So You Want This Knowledge
Once upon a time there was a great thief who was about to die. He called his son to his bedside, to pass on to him his wisdom in the lore of thieves. He told the boy the two rules of successful theft - never admit that you're guilty, and never listen to a word of satsang. With these few words, he breathed his last and died. Now the son quickly became an excellent thief, for he took all that his father had told him very seriously. But one day he was out walking, and he caught a splinter in his foot, and he had to stop by the side of the road for a minute to get it out. And while he was standing by the side of the road, he happened to overhear someone telling someone else "Goddesses never ever cast shadows." The thief quickly realized that this was part of a satsang that he had overheard, so he clapped his hands over his ears and hobbled off as fast as he could.
A few months later the thief took on the biggest challenge of his entire life --- he decided to steal a famous diamond necklace that belonged to the local princess. At dead of night he scaled the castle wall, hand over hand climbing the great vines that grew around the tower where the princess lived, crept across the room, stole the necklace and left the way he had come. But just before he reached the ground, the vine gave way, making enough noise to wake the night watchman. And although the thief managed to get away, the night watchman recognized him.
Soon after the thief buried the necklace in a secret hiding place, he was arrested and thrown into the palace dungeons where he was tortured and questioned and tortured some more. But the thief remained silent, and no one knew where he had buried the diamonds.
Now the princess began to think, and she decided that she would prefer to have her necklace hack, rather than to have a dead and useless thief in her dungeon. So she dressed up in shimmering silver robes and a tiara, and paid a visit to the thief's call in the middle of the night. At the same time, she ordered one of her handmaids to stand in the corridor with a lamp, so that her silver dress would sparkle with an unearthly light. She announced herself to the poor thief as the goddess of thieves, telling him, "I have come to congratulate you on your magnificent robbery and to bring you to my thieves' paradise, where you can bask forever in a sea of diamonds. But first you must tell me where you hid the necklace so that we can bring it with us."
The thief was taken aback by her beauty, and was about to tell her proudly all about his exploits, and where he had hidden the necklace, when he noticed that she was casting a shadow across the cell floor. He quickly thanked the goddess for her kindness, but assured her that he hadn't taken the necklace, that the whole thing was a terrible mistake, and begged her to help him escape his terrible and undeserved punishment.
The princess was convinced that the thief was innocent, and in the morning she ordered the guards to let him go free. But he was unable ever to steal anything again. For he said, "If one sentence of satsang can save me from the death penalty once, how many lifetimes will be saved if I spend my whole life hearing satsang?"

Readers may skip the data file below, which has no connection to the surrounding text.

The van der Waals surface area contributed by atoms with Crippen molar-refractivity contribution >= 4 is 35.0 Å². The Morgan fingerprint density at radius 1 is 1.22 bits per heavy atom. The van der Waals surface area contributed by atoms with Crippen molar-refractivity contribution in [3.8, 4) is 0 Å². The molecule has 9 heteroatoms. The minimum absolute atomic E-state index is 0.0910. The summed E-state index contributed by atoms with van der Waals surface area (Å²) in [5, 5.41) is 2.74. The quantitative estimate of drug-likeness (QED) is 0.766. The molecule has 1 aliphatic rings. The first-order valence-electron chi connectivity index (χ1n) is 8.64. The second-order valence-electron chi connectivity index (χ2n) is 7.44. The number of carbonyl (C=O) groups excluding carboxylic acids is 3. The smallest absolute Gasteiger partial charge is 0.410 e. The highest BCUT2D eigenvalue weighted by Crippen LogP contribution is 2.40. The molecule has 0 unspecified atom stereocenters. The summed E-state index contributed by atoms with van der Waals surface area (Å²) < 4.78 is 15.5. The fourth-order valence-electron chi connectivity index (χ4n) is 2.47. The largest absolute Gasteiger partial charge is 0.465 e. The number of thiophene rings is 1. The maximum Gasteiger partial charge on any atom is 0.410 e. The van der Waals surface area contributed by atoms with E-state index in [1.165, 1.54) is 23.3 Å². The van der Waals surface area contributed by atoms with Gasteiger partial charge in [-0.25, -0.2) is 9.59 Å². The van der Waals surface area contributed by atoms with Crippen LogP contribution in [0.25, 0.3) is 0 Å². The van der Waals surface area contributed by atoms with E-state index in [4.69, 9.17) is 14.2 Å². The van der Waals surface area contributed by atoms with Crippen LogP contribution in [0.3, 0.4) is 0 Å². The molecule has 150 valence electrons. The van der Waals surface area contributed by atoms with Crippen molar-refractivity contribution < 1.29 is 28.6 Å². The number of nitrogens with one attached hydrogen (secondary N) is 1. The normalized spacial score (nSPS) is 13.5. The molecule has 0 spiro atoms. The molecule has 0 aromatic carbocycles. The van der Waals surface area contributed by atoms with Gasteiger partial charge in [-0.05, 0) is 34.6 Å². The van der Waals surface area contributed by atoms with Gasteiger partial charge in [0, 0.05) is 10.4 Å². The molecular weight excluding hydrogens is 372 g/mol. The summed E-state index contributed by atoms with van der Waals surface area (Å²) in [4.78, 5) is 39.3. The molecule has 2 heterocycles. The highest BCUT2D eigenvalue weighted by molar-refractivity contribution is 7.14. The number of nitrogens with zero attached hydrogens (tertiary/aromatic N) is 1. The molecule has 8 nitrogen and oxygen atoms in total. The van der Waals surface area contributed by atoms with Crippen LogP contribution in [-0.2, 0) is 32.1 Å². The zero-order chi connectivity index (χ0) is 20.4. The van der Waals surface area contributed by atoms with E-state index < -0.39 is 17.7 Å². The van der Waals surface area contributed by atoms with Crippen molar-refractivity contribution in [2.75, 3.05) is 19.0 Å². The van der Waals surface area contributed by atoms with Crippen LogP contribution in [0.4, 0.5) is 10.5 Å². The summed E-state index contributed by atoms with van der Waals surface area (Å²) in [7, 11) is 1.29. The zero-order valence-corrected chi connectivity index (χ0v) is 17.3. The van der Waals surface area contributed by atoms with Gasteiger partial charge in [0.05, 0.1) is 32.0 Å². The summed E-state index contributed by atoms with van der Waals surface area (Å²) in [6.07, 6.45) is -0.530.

Satsang is a weapon of truth, a source of inspiration and a means of clearing doubt from the mind. Satsang takes on new dimensions as we allow ourselves to come closer to the source of love within us. It is as urgent for us to hear satsang regularly as it is for us to eat and breathe.
Shabari was a woman whose caste was so low she felt ashamed even to be seen by the great sage Matanga Rishi, who lived in the forest nearby. Yet she wanted to serve him for she knew he was a man of God. So every night she would creep across the clearing where his little hermitage stood and place rose petals on the path where he would walk the next morning. After some time, Matanga Rishi determined to know who it was that spread the petals on his path everyday, and one night he stayed up, and when she came into the clearing, he spoke to her.
"My mother," he said, "your heart is very pure. I foresee that the time will come when Lord Rama himself will wander in this forest. He will visit you and take food at your dwelling. You should always be in readiness for his arrival. My eyes are thirsty to see him, but that delight shall be yours. When my Lord Rama comes to this forest, I shall be here no more."
From that time on, Shabari spent her days sweeping a path for Lord Rama to tread, and tasting the fruit of the trees of the forest, to discover which were perfectly ripe and perfectly sweet for Lord Rama to eat.
When Lord Rama at last passed through that forest, many years later, many wealthy and religious men begged him to take rest in their homes. But the Lord continued his journey until he came to Shabari's small hut. There he ate the meal which Shabari had prepared for him, and rested.
The next morning, many of the holy men who lived in the forest came to the Lord and asked him to place his feet in a stagnant pool nearby, so that they could have fresh water to drink. "I cannot make this water pure," said the Fountain of Purity, Lord Rama, "but Shabari can. Her devotion is crystal clear and faultless." Thereupon Shabari stepped into the pond, and it became pure.